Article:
Volunteer Teaching Google search “volunteer


Google search “volunteer teaching” and you will find a host of organizations who will charge a small fortune for the honor of donating a few weeks of your life in the country of your choice. These thinly veiled vacation packages often seem geared towards the volunteer rather than the recipients. Although many are for truly worthy causes, some are resume boosters for those with limited time and lots of money. Either that or they’re a handy way to get a tax-free vacation. However for those who are interested in long- term commitments the opportunities are more interesting than most paid positions.(1)

There are many world famous organizations, some of which offer attractive perks to lure potential applicants. For instance, if you’ve heard of Peace Corps, you will know the benefits of signing up; if you haven’t, you probably don’t qualify for their program anyway. If government work isn’t your thing, Voluntary Service Overseas- VSO is a non-profit independent organization similar to Peace Corps. Volunteers receive a small stipend from the organization or host government and applicants are usually certified teachers in their home country.(2) World Teach offers summer programs as well as long term assignments of up to twelve months. Most major religious organizations have opportunities for volunteers, not all of which require applicants to be members or that religion or denomination. Volunteering with one of these can be an uplifting experience. However some religious organizations require a high standard of conduct and modesty; so be sure that you’ll be willing to conform to dress and behavior codes.(3)

As noble as volunteer teaching sounds, it is often a trial by fire for those who didn’t recognize their own limitations beforehand. There are very few opportunities to volunteer in a hi-tech, state- of-the-art school. ‘Going places you wouldn’t normally go can mean teaching in a one room hut and sleeping under a mosquito net. Some people thrive on self-denial while others want an air conditioner and running water. If you’re considering a position in primitive conditions, take a camping trip under similar circumstances and decide if that’s how you want to live for the next several months.(3)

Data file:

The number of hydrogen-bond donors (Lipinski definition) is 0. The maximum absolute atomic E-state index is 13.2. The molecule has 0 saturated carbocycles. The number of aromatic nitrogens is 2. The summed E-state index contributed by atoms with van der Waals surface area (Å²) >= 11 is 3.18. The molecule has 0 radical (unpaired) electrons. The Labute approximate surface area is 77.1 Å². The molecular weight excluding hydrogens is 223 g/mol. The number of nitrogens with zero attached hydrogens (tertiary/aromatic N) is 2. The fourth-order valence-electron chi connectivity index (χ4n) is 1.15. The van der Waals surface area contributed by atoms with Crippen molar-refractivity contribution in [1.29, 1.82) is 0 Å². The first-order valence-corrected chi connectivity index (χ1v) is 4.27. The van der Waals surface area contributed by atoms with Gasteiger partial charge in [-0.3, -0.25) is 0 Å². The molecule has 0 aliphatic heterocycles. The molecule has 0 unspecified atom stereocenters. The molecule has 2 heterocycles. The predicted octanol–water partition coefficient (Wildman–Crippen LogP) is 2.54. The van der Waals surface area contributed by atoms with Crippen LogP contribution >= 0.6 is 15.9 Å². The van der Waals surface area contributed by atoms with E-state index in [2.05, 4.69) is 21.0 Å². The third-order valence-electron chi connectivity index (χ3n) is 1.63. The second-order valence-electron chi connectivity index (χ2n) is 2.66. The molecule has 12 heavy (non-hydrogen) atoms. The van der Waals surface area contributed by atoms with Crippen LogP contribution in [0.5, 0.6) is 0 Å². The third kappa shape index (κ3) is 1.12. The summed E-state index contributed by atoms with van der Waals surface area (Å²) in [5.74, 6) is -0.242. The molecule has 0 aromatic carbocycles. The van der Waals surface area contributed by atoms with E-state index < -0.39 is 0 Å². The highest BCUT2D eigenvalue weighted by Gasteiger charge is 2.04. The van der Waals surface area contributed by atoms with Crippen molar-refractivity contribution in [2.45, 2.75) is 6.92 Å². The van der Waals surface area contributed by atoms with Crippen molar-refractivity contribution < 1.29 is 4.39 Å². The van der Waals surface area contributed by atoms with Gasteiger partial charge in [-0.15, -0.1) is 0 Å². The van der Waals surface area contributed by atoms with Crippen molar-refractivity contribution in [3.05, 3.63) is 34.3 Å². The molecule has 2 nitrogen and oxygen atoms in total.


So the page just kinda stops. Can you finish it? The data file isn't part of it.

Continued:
Like anything in life, you get out what you put in. Preparation is, if possible, even more important for volunteer TEFL teachers than for paid staff. Non-profit schools may not be able to afford good teaching materials or any at all. The plus side of this is that you’ll be able to choose your own curriculum – and pay for it of course. While most paid jobs are in large cities, volunteers often find themselves in remote villages far from the nearest pharmacy or even hospital. A first-aid kit and training are very nice to have when the need arises. Sometimes a volunteer TEFL teacher isn’t just teaching English but math and other subjects as well. Often as a volunteer, you are part of a group or team that is seeking to improve the overall standard of living in the area where you are teaching. Research your host country to find out if there are any other skills you can pass on (i.e. carpentry, hygiene.) If appropriate try learning useful skills before leaving home.(3)

Many teachers declare that the time they volunteered was more rewarding than any paid job. As a student, I’ve noticed that the best teachers volunteered more often than the dull ones who taught with all the enthusiasm of a robot. That is because a really good teacher doesn’t treat education as just another job. It’s an experience, an opportunity that is well worth doing for its own sake. There are indeed many career benefits to volunteer work including resume boosters, tax benefits, scholarships and grants.(4) However, if you don’t have a passion for what you are doing, you will not enjoy yourself and neither will your students. Reference: (1) http://www.google.co.th/search'hl=en&q=volunteer+teaching&meta= (2)

http://tefllogue.com/resources/82.html (3)

http://www.transitionsabroad.com/publications/magazine/0501/volunteer _ teaching_english.html (4) http://esl-programs- lessons.suite101.com/article.cfm/teach_in_esl_schools_and_programs.ht m l